BERLIN - I tearfully stand before the weathered remains of what used to be the mighty Berlin Wall – a wall that ripped a city apart for decades, tyrannized a nation and caused indescribable suffering and pain. Three large red letters printed on the shabby wall strike me, and in an instant, summarize all my thoughts in one word – WHY
Twenty-five years into the reunification, Berlin has transformed from a divided city into a united, vibrant, cosmopolitan capital. The area that used to be the hollow, soulless no-mans land along the wall is now bustling with modern buildings, cafes and shops in utter demonstration of the senselessness and artificiality of all divisions. Two independent cities of Berlin - with the west a symbol of the fight against communism, and the east, a capital of the communist system - have come together to find a new common identity.
Earlier this month, millions of Germans, from east, west, south and north, celebrated the 25th anniversary of the reunification of their country - widely defined as a ‘success story.’ A poll published by the newspaper Deutsche Welle, conducted among more than 1,000 Germans aged 18 and older about their attitude to unification, shows that west or east no longer shape people's identity in Germany and a feeling of unity prevails particular among the youth. Seventy-three per cent think the reunification of Germany has been an overall success. At the same time, 67 per cent believe it has not been completed yet.
Eberhard Diepgen - the man, who achieved what seemed to be impossible and literally reunited the city of Berlin as its governing mayor from 1991 till 2001, agrees with the results of the poll.
“Reunification is definitely a success story,” the veteran politician told a group of international journalists, who were in Germany to cover the 25th anniversary celebrations. “The division has largely been overcome and Germany today is much more unified than Spain or Belgium. But is it ever possible to complete a process of reunification? Reunification is a mentality; it is a way of socialisation, of social organisation. And it continues.”
After Berlin’s first election as a whole in 1991, Diepgen, who hails from the centre-right Christian Democratic Union (CDU), took office as mayor and was faced with the challenge of physically reuniting effectively two independent cities. Talking about his vast experience, he said that the biggest challenge in overcoming the division was not the physical work that needed to be done, but the reconciliation of the people.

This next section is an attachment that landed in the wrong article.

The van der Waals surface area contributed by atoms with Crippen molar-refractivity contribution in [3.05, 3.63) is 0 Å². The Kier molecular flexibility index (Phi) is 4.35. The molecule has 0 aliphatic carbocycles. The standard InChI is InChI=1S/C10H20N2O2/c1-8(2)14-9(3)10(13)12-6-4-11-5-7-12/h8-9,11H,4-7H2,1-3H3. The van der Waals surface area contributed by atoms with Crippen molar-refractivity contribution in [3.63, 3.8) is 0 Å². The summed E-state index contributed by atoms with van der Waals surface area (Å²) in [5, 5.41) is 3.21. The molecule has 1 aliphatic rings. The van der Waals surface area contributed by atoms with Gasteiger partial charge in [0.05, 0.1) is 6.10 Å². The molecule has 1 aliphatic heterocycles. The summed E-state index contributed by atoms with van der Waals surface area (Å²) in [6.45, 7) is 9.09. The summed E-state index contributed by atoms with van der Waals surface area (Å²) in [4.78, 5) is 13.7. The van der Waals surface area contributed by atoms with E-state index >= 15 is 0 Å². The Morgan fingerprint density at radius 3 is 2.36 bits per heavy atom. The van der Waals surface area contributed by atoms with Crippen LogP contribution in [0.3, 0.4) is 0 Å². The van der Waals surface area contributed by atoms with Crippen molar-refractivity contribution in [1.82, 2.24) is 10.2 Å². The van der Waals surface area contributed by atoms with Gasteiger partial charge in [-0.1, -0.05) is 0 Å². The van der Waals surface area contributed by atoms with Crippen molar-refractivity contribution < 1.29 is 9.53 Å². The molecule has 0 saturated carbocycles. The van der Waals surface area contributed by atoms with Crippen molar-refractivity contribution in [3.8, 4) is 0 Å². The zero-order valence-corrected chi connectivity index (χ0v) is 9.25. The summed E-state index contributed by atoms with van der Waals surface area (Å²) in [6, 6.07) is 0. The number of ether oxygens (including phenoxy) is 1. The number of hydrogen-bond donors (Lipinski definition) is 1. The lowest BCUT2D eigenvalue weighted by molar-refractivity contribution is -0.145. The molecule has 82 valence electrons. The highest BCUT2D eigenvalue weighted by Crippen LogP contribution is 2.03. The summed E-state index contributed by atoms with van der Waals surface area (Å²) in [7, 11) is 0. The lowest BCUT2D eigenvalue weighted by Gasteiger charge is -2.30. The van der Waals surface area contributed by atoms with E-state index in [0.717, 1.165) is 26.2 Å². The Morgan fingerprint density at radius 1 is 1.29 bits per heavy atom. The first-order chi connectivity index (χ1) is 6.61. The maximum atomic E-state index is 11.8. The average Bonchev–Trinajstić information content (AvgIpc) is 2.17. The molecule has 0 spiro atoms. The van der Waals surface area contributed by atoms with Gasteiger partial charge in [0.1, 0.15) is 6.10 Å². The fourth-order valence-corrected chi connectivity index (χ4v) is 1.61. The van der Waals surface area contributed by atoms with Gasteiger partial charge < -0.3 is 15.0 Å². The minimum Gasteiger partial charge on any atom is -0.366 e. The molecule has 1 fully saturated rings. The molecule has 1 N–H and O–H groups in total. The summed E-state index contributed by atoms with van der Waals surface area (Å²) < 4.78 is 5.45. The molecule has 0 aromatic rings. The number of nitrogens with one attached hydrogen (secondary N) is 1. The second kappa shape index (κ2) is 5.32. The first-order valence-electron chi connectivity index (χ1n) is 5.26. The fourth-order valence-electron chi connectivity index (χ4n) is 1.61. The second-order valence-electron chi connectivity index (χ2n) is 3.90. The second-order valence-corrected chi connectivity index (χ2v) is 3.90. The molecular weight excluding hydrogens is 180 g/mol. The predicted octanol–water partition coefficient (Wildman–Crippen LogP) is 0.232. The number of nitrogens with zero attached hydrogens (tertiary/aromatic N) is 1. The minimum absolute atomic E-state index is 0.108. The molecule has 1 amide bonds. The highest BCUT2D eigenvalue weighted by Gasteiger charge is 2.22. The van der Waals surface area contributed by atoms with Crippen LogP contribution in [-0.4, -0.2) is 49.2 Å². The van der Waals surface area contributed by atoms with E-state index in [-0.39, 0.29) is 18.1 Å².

“When I came to my office, I had the thought that ‘we are all Berliners’ and therefore everything would be smooth and easy. I had to learn that it was not so difficult to bring together infrastructure, the administration, or to build a new system, but it was much more difficult to bring together the mentalities, the people,” he told us. “The mentalities of people become very different after a division of 40 years.”
As a result of the difference between the people, who had been exposed to different experiences; values; education systems; political, social and administrative processes for decades, the smallest of financial decisions could escalate into contentious, emotional questions of division, Diepgen said, giving an advise: “Political considerations should take precedence over economic concerns to provide for social peace and calm. As long as you can dig into your pockets, do it and leave aside economic considerations. Make the spending if it is going make people feel more comfortable. Don’t stop projects. Because these are not considered as questions of economic rationale that they are, but they become a question of people’s feelings. You must keep a very fine a balance.”
One of the first things Diepgen did after taking office, for example, was to move the municipality building from former west to the centre of the city, to ‘symbolise that Berlin is not governed by the west or from the west, but from the centre.’
Quarter of a century into reunification, besides the economic, social and political transformation, Berlin today is also going through a huge change architecturally. The city resembles a huge construction site with cranes operating on hundreds of new buildings, renovations and restorations.
Diepgen rightfully takes pride in the incredible transformation of Berlin, which involved difficult and, at times, controversial decisions.
“I was criticised for keeping some of the members of the system in the former east Germany in state positions,” the former mayor said. “Police for example. Police was a part of the Communist Party. What do you do? Do you fire all? Or teachers… Maybe not all were members of the Communist Party, but all were close to the system. Do you fire all? If all leading positions were occupied by west Germans, this would be a complete takeover, not unification. It isn’t possible to push aside a system, which has been around for more than 40 years.”
The now 74-year-old Diepgen, who lived in west Berlin all his life and always “dreamt of a city without borders, walls or checkpoints” before reunification, is living his dream. The Berlin wall is no longer the overpowering scene of the city, but has been reduced to small sections kept as a collective memorial, a symbolic line on the side of an asphalt road, or pieces of concrete sold as souvenirs. And Checkpoint Charlie - the famous Berlin Wall crossing point that had come to symbolize the Cold War, now merely exists as an attraction for millions of tourists each year, who form queues to take pictures with the young man dressed as an American soldier guarding the border.